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> String Gauge?
JunkII
post Feb 2 2009, 12:39 PM
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hey everybody smile.gif

i tried changing my strings from a regular 10 gauge to a 11 gauge, i like the extra thickness on the strings.
is there i big differences between 11 and 12 gauge strings and what effect would if have if i changed to 12 gauge?

don't know very much about it so i hope to find someone in here who can help smile.gif

any further information about string thickness is welcome! biggrin.gif
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Mandos
post Feb 2 2009, 12:45 PM
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A general rule is that thicker strings are harder to bend. You can usually buy hybrid packs where the first three strings are normal gauge and string four to six are thicker.

You also use thicker strings to be able to detune your guitar.


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berko
post Feb 2 2009, 01:45 PM
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Well, if you switch from like 10 to 11 or 11 to 12 even though you'll experience difference this 1 step in gauge is still easier to get used to. However switching from 10 to 12 is a BIG difference. In gauge 10 the B string is around 12 in thickness - now in gauge 12 you'll get this thickness on the high E!

So it depends on what you're heading for. If you want to tune you axe 1 whole step down then i could advise even a 12 gauge string set. You can then try drop C from there. Other than that, 12 gauge strings really make soloing difficult (bend, vibrato) in regular tuning. But as Mandos said: if you buy a hybrid package like gauge 10-11 on the higher strings and 12 on the bass strings then I think you're alright. Be sure to adjust your bridge if you have a trem and set the truss rod in the neck if you do so!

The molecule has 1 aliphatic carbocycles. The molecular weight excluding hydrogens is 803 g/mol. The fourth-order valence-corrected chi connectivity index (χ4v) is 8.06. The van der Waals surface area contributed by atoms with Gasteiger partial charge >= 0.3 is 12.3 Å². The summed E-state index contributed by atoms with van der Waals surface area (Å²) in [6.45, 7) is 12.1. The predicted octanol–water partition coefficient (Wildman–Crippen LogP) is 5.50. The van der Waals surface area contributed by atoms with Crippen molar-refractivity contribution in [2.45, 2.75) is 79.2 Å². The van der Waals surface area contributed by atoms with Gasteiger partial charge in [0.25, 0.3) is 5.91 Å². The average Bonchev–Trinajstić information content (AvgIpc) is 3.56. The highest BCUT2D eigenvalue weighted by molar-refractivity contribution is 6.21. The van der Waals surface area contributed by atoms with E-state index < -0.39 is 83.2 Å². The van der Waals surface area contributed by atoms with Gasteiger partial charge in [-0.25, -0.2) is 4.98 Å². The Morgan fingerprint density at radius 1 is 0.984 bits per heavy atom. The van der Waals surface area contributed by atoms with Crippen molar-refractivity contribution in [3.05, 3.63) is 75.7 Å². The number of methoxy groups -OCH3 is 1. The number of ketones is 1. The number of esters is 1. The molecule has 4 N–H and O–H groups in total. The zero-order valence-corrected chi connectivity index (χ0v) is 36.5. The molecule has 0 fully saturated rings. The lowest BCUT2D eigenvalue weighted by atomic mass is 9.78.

hope this helps smile.gif


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David Wallimann
post Feb 2 2009, 02:03 PM
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Also make sure your guitar can handle it...
I know that my Parker Nitefly can't take anything more that .10 for the high e-string...


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Toni Suominen
post Feb 2 2009, 02:04 PM
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If you are only playing in E standard tuning, I would suggest that you stick with the 0.11 gauge strings. But if you plan on detuning a lot then the 12 gauge set would be the way to go.


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Fran
post Feb 2 2009, 04:19 PM
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Also keep in mind that when changing string gauge you'll need to set-up your guitar, both intonation & bridge height and maybe even truss rod in some cases, to avoid fret buzz etc.


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Wyldedime
post Feb 2 2009, 04:41 PM
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And you have to remember that with a hybrid set you get som uneven balance between the high E string and the low E.
I`m using 010 to 052 on my Les Paul and it fits perfect to Metal, Hard rock and Rock, heavy riffs are really powerfull and palm muted powerchords blows you away.
But to play some really nice clean fingerpicking tunes can be a bit harder to do since the bottom end of the E,A and D strings can easily overpower the other strings and make things a bit muddy.
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JunkII
post Feb 3 2009, 01:33 PM
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QUOTE (David Wallimann @ Feb 2 2009, 02:03 PM) *
Also make sure your guitar can handle it...
I know that my Parker Nitefly can't take anything more that .10 for the high e-string...


i got a fender customshop
closet classic 1960

don't know if it can handle thicker strings,
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